CHEYENNE – It was an action-packed year for the residents of Cheyenne and the rest of the state, as the world returned to a more familiar rhythm following the COVID-19 pandemic.
Mask requirements were lifted, and offices, boutiques and restaurants filled back up with community members ready to get back to normal. The Capital City bustled with lawmakers during the budget session; filled with excitement at Fridays on the Plaza, Cheyenne Frontier Days and Edgefest throughout the summer; and kept busy with Halloween celebrations and the Christmas parade as the year drew to a close.
There were no breaks in the news cycle, either, as the Wyoming Tribune Eagle newsroom tracked down stories in Cheyenne and beyond. From covering impactful decisions, such as the Wyoming Legislature passing a redistricting plan that would add three more lawmakers, to following the journey of a mother biking to bring awareness to her son’s neurodevelopmental disorder, the newspaper’s journalists were ready to take it on.
After being so close to each community event, election, government meeting, court case or legislative committee, here are our top stories of 2022.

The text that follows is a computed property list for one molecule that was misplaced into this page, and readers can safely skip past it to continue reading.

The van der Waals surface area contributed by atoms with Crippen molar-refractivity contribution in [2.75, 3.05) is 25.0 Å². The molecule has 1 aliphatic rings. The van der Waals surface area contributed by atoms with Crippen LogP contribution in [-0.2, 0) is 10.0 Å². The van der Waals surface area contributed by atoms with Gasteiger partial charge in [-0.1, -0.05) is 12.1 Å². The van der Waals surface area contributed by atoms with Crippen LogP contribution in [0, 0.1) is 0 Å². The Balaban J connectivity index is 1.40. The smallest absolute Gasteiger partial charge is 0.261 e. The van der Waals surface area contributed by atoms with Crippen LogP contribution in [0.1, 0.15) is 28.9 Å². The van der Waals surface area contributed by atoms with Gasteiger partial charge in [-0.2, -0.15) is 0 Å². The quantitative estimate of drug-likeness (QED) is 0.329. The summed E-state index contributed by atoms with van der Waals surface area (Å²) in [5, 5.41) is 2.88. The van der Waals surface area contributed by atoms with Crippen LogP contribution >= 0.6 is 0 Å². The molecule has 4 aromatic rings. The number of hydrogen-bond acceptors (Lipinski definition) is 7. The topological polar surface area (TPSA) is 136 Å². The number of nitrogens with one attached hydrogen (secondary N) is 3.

1. Abortion “trigger bill” passed by Legislature
The story that got the most high-ranking votes was the decision by the Wyoming Legislature to pass an abortion “trigger bill” during the budget session in March. The Senate voted 25-4 in favor of House Bill 92, and it was sent back to the House of Representatives, which voted 45-14 to concur with the Senate’s changes.
Although Roe v. Wade was still in effect at the time, legislators preemptively passed the bill that would ban abortions if the U.S. Supreme Court decision was overturned. The legislation states that an abortion shall not be performed except when necessary to keep a woman from serious risk of death or “irreversible physical impairment,” or the pregnancy was the result of incest or sexual assault.
Gov. Mark Gordon signed the bill following the session, and when the Supreme Court ended the constitutional protections for abortion in a ruling released June 24, he certified the trigger bill after it passed Wyoming Attorney General Bridget Hill’s legal review.